Dense fog shrouded twenty-five counties in Britain Nov. 12. Ships were held up in the?
Dense fog shrouded twenty-five counties in Britain Nov. 12. Ships were held up in the Pool of London; train services out of the city were cut; cars were abandoned; buses crawled in convoy through the streets; and London Airport was helplessly fog-bound for over twenty-four hours.
Thirteen people were injured when the London-Tilbury steam train ploughed into the London-Southend train at East Ham, East London, Nov. 12, during the all-enveloping fog. The Southend train was running late and had been delayed at East Ham station.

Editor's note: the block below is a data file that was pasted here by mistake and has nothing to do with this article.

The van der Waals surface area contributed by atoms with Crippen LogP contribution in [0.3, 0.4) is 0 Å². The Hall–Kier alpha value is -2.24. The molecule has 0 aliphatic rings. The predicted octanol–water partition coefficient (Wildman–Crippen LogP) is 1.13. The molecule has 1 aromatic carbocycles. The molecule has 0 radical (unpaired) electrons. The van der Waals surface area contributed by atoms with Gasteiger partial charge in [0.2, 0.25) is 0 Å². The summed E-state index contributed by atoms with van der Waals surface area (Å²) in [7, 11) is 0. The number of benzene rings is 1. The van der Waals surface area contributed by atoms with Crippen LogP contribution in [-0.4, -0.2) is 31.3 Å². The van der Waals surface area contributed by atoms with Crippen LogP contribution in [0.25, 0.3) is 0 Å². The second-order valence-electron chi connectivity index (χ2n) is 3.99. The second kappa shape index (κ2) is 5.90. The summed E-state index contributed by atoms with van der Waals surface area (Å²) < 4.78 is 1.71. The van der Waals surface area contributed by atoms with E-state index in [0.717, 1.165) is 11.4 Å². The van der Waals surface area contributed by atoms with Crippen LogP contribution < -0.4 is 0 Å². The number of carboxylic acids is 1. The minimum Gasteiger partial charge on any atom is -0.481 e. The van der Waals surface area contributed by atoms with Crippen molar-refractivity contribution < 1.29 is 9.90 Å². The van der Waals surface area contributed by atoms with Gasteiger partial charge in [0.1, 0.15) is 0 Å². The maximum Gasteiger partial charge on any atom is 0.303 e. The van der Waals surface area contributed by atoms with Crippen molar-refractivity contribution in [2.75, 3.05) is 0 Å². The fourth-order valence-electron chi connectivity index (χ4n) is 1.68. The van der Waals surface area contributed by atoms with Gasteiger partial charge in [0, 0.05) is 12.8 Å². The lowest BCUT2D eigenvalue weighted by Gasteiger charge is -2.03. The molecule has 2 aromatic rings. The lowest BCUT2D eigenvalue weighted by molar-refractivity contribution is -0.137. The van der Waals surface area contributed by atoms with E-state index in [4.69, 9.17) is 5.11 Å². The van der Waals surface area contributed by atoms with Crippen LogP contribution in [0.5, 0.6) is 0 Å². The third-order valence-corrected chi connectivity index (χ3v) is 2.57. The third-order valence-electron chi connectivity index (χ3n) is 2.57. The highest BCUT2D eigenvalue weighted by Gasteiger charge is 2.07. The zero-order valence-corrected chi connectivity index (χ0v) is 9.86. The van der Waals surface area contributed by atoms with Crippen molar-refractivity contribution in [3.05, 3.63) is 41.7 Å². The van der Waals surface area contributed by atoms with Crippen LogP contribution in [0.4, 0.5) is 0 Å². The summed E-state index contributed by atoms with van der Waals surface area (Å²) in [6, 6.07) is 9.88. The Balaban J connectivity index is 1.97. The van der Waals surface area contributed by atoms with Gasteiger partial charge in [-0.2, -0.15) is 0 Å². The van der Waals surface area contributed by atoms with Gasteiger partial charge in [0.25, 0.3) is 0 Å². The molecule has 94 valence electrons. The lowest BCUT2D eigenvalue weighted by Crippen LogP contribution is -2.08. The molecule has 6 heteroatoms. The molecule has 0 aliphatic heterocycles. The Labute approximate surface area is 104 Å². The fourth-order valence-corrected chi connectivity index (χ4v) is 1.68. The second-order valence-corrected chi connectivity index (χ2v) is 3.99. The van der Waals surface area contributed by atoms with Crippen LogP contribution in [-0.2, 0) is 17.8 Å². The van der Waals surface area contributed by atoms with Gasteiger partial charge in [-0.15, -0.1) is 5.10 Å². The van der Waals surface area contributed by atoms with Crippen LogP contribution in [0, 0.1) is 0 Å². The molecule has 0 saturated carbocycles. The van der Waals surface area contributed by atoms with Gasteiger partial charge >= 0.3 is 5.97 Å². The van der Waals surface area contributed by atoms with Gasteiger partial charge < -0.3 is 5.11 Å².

The last two coaches of the Southend train were telescoped, and firemen worked with oxy-acetylene burners to free the trapped passengers. Nine injured went to hospital, only one, the only woman hurt, wad detained.
Ice and frost were additional hazards on Britain's roads, where visibility was down to zero, and where some police car patrols had stopped - marooned police officers parked at the roadside radioing condition reports back to their headquarters.
High wind and heavy rain Nov. 13 has fortunately driven the fog away from the Home Counties, and transport is functioning almost normally.